Maverick Citizen


‘Social ill’ of pupil pregnancy hinders Education Department’s ability to do its job effectively

Responding to the alarming rate of pregnancy among pupils, the Department of Basic Education hosted a roundtable discussion with government and civil society representatives in Tshwane on 2 February. (Photo: Media24/Gallo Images)

In the past 12 months the Department of Health recorded 3,729 pregnancies among pupils between the ages of 10 and 14, and without urgent interventions the number is likely to double in the next 12 months.

The Department of Basic Education gathered stakeholders, from government to civil society, to a roundtable on Wednesday to discuss how to address the rise in pupil pregnancies, particularly those aged between 10 and 14, and to highlight the sexual abuse of pupils. 

It also used the opportunity to announce that the minister of basic education would be launching the department’s Prevention and Management of Learner Pregnancy in Schools policy, which has been in the making since 2016 and has as one of its core imperatives the retention of pupils in school. 

The roundtable was hosted by the department’s chief director for care and support in schools, Coceka Nogoduka, who said the “social ill” of pupil pregnancies was hindering the department’s ability to do its job effectively, and needed to be dealt with. 

“The job of educators is to keep learners in school,” said Nogoduka. 

She said pupils were not getting pregnant at school but somewhere between home and school, and parents and communities needed to get involved to help prevent this. 

“How can parents expect educators to have the conversations on sexual education that they themselves are unable to with their own children?” she asked. 

Dr Manala Makua, chief director of women’s, maternal and reproductive health in the National Department of Health, said that in the past 12 months the department had recorded 3,729 pregnancies among pupils between the ages of 10 and 14, and that without urgent interventions the number was likely to double in the next 12 months. She cautioned that the number only reflected reported pregnancies and might be higher. 

Makua said that while parents and society shied away from discussions of abortion, a decision needed to be made about whether the “lesser evil” was terminating the pregnancy of a young child, or trapping a child in a cycle of poverty and unfulfilled dreams by insisting they keep and deliver the pregnancy. 

However, Makua pointed out that that termination was probably too late an intervention and a greater focus needed to be put on prevention of the pregnancies altogether. 

What needed to be ascertained was whether pupil pregnancy was a medical or societal issue.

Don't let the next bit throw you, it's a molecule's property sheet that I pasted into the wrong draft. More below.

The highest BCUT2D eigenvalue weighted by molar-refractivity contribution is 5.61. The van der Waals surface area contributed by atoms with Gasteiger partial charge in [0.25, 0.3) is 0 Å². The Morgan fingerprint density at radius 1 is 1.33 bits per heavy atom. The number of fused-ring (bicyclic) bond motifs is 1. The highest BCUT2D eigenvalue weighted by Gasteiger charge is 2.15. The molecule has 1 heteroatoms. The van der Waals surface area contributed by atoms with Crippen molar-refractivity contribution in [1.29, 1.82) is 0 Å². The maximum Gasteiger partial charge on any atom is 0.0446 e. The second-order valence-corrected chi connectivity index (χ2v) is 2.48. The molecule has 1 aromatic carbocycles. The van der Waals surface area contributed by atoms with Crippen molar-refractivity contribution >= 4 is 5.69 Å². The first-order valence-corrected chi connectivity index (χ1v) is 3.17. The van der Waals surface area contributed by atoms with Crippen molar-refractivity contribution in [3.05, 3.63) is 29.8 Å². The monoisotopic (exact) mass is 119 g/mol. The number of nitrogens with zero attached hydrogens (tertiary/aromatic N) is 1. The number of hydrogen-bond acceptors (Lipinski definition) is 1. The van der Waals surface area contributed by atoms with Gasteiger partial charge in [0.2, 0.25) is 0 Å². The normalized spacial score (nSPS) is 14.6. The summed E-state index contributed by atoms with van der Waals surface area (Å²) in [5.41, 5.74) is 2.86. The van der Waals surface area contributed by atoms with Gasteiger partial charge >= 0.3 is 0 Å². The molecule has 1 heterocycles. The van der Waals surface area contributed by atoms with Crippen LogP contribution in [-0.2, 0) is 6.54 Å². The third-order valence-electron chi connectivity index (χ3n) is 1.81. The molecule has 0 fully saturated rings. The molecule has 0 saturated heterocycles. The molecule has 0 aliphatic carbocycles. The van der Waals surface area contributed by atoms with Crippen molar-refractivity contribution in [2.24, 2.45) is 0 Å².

“It’s about crisis prevention,” said Makua. “We are trapped in a condition of dealing with the symptom, not the cause of a problem. At what point will we address the root cause and not only the symptoms?” 

She said the reasons pregnant pupils often dropped out of school included the mental health impact of pregnancy at such a young age, not understanding what is happening to their bodies, and the stress of expecting a baby at such a young age.

Sexual and reproductive health education in schools was inadequate and and needed to be adjusted. 

“It’s really concerning to see the high level of violence against children,” Neliswa Cekiso, the director of child protection at the National Department of Social Development, told the gathering. 

Cekiso said parents were not exercising their parental responsibilities and rights. It was the duty of  parents to exercise care and guard against the risk of abuse, neglect and exploitation of children. 

She said the department was aware of cases where parents were accomplices to their children being used for sexual gratification and commercial sexual exploitation.  

“If a child below the age of 12 years is getting pregnant, there must be prosecution,” said Cekiso. 

Litha Stwayi, an attorney at the Centre for Child Law, said there was a need to change mindsets about pupil pregnancies, as the girl child was always the one punished while little action was taken against the boy child. 

“We don’t see girl children as children, we see them as future sexual partners.” She said this contributed to the culture of sexual grooming, and that comprehensive sex education was crucial. 

Stwayi said the Department of Basic Education would now have access to the National Child Protection Register, to check on potential staff hires. 

All the attendees agreed that it was mandatory for educators to report any pupil pregnancy to the Department of Social Development and the South African Police Service so they could investigate and press criminal charges where necessary. DM/MC


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  • It is also the state’s duty to protect the vulnerable: anybody who has sex with an underage girl should be charged with rape. It is not material whether the child consented. The perpetrators should be labelled paedophiles and rapists: this will arouse social disapproval. If the boy is also under age, fine his parents very heavily. This is the only way to make parents take responsibility for their sons’ behaviour. Have there been 3729 prosecutions? It is an indictment that girl children are so unprotected – what help is the Constitution to them? What are their rights?

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